But this is why I probably have over a thousand bookmarks now, all compiled into various categories, because if its anything I think I'll ever want to read again or cite I pretty much have to bookmark or I'l

    • Re: (Score:2, Interesting)

      by Anonymous Coward

      You get all you can eat data for 15 pounds a month in the UK on Three. They still charge for calls, but you can Skype to your hearts content, until the cows come home (no fair use policy, no clause to let them introduce one later if they change their minds). Not sure how big their customer base is though... but it doesn't seem to scare the rest of the carriers into providing similar services.

      If the Indians get their way and say "everything is data" and start charging a flat monthly fee and only capping your

    • by timeOday (582209) on Sunday September 30, 2012 @12:10PM (#41506529)

      so you want to subsidize phone calls by overcharging on data...

      You assume voice and data are ultimately different things. If providers simply charged for data (which may or may not happen be voice), and competed on $/megabyte, then making a phonecall would be vanishingly cheap, and texts even moreso.

      I realize I just said something different than the Indian telecomm minister, who things voice should be completely free. But I think simply dropping the mostly mental distinction between voice and data accomplishes almost the same thing and makes more sense.

    • Quality of service (Score:5, Insightful)

      by goombah99 (560566) on Sunday September 30, 2012 @12:26PM (#41506659)

      Voice is lower total bandwidth but requires low latency and no interruptions to be high quality. When data connections are not strained then there is no challenge to provide that but it can become important and thus much more expensive than the data it bears. Personally I do use VOIP and so I know it's not as good as non-voip some of the time.

      • by sjames (1099) on Sunday September 30, 2012 @04:13PM (#41508083) Homepage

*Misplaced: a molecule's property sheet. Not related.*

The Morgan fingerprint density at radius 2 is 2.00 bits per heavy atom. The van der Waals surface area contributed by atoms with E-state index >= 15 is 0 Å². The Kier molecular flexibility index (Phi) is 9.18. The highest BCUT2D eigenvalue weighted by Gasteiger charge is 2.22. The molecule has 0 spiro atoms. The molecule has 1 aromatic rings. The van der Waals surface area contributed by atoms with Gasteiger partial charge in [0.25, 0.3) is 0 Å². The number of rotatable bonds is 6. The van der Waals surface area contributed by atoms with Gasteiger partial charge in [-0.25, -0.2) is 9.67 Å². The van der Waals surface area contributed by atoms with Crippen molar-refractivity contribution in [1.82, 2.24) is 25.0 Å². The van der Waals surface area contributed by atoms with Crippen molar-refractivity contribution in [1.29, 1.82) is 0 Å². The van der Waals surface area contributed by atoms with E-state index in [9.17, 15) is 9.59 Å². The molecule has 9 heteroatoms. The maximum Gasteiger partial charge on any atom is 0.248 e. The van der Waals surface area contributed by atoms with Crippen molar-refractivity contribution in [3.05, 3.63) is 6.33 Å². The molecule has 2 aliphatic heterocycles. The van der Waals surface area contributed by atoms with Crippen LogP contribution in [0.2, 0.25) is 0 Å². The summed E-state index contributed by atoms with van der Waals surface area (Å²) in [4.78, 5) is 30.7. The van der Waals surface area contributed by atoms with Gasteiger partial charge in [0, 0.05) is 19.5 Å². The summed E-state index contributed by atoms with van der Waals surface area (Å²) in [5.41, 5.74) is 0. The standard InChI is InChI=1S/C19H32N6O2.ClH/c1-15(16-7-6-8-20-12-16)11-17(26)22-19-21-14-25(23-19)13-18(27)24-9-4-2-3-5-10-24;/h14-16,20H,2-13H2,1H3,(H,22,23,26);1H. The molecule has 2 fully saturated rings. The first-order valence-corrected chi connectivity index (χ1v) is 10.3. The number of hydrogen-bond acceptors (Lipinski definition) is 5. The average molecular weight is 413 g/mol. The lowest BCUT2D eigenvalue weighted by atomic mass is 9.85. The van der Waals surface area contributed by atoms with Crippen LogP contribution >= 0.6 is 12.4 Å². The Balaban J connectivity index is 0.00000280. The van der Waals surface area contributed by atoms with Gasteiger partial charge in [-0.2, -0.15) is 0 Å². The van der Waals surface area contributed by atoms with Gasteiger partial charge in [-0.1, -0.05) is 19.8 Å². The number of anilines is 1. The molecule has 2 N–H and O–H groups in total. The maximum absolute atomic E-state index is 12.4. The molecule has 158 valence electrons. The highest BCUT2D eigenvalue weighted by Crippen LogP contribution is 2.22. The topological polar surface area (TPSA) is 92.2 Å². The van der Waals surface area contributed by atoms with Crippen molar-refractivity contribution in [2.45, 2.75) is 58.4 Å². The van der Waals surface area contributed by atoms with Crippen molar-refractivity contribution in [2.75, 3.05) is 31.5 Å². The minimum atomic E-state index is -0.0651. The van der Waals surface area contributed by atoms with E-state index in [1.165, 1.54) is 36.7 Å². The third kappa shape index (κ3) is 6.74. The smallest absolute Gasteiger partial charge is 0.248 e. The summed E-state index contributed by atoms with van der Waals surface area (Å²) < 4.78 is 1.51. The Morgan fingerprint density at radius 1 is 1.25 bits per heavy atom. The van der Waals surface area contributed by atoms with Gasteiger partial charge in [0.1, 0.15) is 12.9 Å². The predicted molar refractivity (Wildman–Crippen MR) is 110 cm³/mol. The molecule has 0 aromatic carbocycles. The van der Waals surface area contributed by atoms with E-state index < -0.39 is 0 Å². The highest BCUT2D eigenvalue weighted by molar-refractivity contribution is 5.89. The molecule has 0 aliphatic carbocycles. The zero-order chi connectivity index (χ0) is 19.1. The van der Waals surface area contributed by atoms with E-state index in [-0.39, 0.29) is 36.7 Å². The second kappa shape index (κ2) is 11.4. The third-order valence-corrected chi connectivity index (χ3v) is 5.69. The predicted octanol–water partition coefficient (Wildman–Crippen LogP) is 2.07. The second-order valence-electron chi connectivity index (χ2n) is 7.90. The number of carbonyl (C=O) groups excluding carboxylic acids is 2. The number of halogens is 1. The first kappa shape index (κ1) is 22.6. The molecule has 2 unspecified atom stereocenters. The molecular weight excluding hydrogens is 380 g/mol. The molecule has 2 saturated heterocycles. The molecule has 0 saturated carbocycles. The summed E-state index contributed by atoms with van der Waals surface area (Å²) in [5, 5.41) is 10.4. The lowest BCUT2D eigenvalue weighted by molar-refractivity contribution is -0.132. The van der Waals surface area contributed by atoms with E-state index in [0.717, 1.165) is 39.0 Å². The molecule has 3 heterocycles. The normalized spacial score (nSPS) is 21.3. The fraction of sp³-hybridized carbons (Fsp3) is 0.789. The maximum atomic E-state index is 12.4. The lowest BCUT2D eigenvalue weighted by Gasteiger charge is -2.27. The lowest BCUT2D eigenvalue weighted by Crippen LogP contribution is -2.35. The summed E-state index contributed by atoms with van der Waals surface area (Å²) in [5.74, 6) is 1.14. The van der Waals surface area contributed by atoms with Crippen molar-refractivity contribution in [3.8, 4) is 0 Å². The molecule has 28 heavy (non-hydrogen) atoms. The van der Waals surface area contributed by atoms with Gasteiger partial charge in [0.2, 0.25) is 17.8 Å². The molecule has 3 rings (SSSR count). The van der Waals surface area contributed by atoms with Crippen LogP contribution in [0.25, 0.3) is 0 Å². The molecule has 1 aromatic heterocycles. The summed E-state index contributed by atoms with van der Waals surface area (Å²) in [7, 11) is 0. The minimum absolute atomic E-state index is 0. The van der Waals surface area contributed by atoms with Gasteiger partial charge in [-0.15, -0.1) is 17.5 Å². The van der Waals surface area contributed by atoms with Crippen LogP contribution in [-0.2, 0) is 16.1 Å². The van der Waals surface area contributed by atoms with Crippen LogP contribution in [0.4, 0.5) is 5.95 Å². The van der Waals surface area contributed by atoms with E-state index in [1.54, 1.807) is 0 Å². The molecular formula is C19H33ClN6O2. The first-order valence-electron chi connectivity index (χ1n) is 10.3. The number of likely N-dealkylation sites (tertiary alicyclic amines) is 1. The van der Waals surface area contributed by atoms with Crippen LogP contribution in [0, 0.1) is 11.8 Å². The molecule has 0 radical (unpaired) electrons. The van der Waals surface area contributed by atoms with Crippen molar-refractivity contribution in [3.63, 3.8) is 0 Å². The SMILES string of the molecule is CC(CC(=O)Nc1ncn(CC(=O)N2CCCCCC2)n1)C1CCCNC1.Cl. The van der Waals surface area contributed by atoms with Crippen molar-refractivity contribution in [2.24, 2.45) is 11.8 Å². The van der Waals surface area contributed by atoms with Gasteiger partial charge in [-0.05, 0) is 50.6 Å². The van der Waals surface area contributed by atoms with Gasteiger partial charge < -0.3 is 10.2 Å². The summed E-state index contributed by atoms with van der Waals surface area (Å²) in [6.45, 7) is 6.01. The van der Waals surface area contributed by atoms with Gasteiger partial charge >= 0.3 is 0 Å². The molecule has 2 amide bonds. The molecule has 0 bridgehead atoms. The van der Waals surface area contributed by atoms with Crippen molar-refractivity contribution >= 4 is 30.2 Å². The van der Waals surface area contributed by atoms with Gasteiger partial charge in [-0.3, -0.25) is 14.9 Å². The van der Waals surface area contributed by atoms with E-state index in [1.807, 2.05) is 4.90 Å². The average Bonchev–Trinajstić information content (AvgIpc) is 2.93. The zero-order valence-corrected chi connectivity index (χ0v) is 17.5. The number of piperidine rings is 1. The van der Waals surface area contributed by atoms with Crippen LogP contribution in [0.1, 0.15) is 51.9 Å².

That's what properly implemented QOS is for. Voice traffic goes to the front of the queue (possibly at the cost of dropping a bulk data packet) and emergency voice traffic can bump other voice packets into the bit bucket if necessary.

        • by goombah99 (560566)

          That's what properly implemented QOS is for. Voice traffic goes to the front of the queue (possibly at the cost of dropping a bulk data packet) and emergency voice traffic can bump other voice packets into the bit bucket if necessary.

          right. And yet india moves to an system indifferent to data types then poof goes your QOS

          • by sjames (1099)

            I see no evidence of anything that would preclude QOS anywhere in TFA.

      • by jamesh (87723)

        Voice is lower total bandwidth but requires low latency and no interruptions to be high quality. When data connections are not strained then there is no challenge to provide that but it can become important and thus much more expensive than the data it bears. Personally I do use VOIP and so I know it's not as good as non-voip some of the time.

        Personally, I've used VoIP (Skype) so I know it's _way_ better than non-VoIP some of the time.

    • by rew (6140)

      I don't know if they are actually going to do it this way, but a voice call also causes data to be transferred back and forth to/from the phone.

      So by just charging for the data, people get more choices: Chose a lower bitrate and pay less. Send an SMS for incredibly little, etc etc. Download a HQ video from Youtube: Pay a lot.

    • by eth1 (94901)

      so you want to subsidize phone calls by overcharging on data...

      how is that an improvement?

      No, I want data only, with two classes of service available. Let me buy enough kbps of guaranteed/low latency bandwidth to get one VOIP call through, and as much bulk bandwidth as I feel like paying for.